Employment Termination, Resignation, Discharge or Layoff
Termination of employment is inevitable within any organization, and many of the reasons for termination are routine. Below are examples of some of the most common circumstances under which employment is terminated:
- Resignation – voluntary employment termination initiated by an employee. The employee should submit a written letter of resignation which gives specific reasons for their resignation. The written letter may be addressed to their supervisor. It will be up to the Executive Direrctor to decide if there is a need to work a notice. This decision will be based on the needs of the agency
- Discharge – involuntary employment termination initiated by the organization. The Executive Director will decide if notice of more than 15 calendar days should be given to an employee who is being discharges or laid off.
- Layoff – involuntary employment termination initiated by the organization for non-disciplinary reasons. The Executive Director will decide if notice of more than 15 calendar days should be given to an employee who is being discharges or laid off.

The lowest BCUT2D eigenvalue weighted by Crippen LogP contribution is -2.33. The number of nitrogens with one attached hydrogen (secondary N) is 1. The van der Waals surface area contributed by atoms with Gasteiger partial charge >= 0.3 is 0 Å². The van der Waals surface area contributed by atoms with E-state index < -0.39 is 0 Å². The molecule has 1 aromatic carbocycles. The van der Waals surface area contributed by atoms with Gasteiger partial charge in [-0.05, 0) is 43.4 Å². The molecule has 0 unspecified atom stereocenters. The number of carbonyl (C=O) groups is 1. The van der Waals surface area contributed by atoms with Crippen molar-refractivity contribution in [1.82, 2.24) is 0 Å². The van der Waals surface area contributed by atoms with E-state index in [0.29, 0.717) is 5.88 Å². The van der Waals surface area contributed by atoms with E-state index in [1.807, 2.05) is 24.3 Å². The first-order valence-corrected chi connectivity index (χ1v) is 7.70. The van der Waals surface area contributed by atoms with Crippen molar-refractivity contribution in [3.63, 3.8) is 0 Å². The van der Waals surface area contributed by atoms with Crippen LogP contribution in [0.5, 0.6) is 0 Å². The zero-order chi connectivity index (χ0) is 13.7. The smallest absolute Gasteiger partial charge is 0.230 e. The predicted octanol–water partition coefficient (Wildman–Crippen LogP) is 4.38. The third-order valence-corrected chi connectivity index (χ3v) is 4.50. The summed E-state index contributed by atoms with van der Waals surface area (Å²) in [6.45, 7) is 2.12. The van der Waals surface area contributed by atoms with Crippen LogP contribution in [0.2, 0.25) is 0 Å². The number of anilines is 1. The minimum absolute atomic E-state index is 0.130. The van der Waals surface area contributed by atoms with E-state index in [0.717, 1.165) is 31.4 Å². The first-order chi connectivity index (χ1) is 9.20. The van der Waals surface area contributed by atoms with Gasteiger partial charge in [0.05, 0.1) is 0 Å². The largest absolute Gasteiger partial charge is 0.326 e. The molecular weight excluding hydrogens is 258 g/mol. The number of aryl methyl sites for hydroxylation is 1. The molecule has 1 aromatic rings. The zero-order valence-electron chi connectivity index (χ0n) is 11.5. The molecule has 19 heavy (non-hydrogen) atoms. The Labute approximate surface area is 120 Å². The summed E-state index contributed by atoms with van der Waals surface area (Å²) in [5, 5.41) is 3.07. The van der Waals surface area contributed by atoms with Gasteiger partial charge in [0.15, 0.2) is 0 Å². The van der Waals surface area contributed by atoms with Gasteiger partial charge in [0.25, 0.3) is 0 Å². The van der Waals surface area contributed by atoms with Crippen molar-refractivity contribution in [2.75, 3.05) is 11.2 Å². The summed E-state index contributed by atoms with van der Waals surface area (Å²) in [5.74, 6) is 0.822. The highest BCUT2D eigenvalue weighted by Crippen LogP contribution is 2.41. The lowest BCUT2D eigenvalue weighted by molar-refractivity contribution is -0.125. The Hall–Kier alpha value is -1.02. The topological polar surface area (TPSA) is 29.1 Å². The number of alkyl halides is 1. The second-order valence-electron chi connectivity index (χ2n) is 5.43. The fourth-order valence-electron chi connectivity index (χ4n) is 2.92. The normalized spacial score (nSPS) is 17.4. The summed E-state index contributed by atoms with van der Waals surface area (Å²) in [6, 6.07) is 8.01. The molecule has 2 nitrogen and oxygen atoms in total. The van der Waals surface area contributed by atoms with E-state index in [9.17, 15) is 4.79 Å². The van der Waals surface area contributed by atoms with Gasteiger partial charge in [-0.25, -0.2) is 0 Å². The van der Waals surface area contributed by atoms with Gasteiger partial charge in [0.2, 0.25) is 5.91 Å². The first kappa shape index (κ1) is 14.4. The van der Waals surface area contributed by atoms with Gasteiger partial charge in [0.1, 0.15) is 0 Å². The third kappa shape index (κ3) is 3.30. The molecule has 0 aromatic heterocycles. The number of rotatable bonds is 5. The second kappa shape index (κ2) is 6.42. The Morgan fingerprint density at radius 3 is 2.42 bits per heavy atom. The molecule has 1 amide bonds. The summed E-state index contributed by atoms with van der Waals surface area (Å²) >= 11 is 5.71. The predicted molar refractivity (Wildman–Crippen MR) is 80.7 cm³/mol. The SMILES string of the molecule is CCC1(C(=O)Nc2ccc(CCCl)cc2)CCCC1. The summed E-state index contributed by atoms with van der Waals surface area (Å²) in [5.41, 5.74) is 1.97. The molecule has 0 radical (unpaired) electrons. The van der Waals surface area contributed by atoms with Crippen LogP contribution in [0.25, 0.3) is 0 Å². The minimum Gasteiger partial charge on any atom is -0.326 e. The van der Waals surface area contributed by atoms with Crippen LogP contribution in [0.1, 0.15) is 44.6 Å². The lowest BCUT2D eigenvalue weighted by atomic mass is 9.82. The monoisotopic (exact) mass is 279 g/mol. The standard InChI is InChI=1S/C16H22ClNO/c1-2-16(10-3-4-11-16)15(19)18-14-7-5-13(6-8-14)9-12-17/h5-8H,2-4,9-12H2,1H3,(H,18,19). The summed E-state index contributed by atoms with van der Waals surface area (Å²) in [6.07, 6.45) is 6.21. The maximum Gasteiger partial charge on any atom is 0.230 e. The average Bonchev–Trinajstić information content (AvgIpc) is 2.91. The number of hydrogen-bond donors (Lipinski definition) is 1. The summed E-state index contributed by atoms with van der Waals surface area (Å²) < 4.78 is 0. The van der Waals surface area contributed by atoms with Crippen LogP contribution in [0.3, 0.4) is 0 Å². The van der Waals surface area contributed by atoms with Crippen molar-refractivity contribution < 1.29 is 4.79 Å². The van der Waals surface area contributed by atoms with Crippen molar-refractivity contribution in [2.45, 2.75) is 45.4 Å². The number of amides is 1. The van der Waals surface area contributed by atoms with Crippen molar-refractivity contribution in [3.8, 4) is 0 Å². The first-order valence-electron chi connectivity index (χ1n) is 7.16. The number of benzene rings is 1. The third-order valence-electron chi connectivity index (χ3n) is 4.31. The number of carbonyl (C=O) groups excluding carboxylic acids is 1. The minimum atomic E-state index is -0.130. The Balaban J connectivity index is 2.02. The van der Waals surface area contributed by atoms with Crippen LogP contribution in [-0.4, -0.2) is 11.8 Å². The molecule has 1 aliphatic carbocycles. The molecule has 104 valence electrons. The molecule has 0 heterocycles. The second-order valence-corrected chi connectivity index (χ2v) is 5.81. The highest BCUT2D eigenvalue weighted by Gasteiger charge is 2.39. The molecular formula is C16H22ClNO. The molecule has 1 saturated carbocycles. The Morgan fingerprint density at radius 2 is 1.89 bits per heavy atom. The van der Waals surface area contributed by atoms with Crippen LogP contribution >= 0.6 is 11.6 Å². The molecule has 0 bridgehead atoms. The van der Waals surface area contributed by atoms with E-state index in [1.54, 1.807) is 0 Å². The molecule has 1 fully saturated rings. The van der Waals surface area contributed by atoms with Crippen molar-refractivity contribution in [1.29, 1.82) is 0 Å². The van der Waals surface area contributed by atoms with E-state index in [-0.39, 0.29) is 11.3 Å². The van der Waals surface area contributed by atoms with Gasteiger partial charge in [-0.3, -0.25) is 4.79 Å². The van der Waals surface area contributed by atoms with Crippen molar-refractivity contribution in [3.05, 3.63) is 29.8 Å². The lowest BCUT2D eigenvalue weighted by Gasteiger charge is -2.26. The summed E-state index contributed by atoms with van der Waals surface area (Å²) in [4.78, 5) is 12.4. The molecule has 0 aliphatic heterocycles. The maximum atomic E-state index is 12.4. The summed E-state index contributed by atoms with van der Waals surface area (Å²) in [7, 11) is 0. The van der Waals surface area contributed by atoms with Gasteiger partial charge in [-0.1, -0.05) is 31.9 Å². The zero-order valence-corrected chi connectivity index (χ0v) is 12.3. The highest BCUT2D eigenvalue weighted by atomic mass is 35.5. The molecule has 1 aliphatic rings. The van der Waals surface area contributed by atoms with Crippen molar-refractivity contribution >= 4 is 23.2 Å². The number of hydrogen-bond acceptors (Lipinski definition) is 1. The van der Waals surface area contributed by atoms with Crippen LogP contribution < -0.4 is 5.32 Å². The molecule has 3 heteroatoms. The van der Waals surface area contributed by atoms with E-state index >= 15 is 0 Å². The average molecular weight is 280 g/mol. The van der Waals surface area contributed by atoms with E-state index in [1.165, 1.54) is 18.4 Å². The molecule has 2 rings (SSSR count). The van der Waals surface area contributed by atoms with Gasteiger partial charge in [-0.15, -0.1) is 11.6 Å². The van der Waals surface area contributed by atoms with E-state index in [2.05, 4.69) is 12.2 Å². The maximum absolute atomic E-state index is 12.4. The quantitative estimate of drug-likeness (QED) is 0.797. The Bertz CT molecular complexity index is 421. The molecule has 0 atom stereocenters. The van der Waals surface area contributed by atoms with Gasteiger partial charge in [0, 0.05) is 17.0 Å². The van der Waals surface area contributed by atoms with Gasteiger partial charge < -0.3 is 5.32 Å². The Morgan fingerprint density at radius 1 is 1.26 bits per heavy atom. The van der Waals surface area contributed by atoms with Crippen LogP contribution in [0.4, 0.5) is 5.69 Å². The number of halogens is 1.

- Retirement – voluntary employment termination initiated by the employee meeting age, length of service, and any other criteria for retirement from the organization.
MDCBDSN will generally schedule exit interviews at the time of employment termination. The exit interview will afford an opportunity to discuss such issues as employee benefits, conversion privileges, repayment of outstanding debts to MDCBDSN, or return of MDCBDSN-owned property. Suggestions, complaints, and questions can also be voiced.
Since employment with MDCBDSN is based on mutual consent, both the employee and MDCBDSN have the right to terminate employment at will, with or without cause, at any time. Employee benefits will be affected by employment termination in the following manner: All accrued, vested benefits that are due and payable at termination will be paid. Some benefits may be continued at the employee's expense if the employee so chooses. The employee will be notified in writing of the benefits that may be continued and of the terms, conditions, and limitations of such continuance.
When an exit interview form is not obtained from an ex-employee before he/she departs from the Board, the Human Resources Administrator, should send the ex-employee the Exit Interview Form, together with a stamped, return address envelope.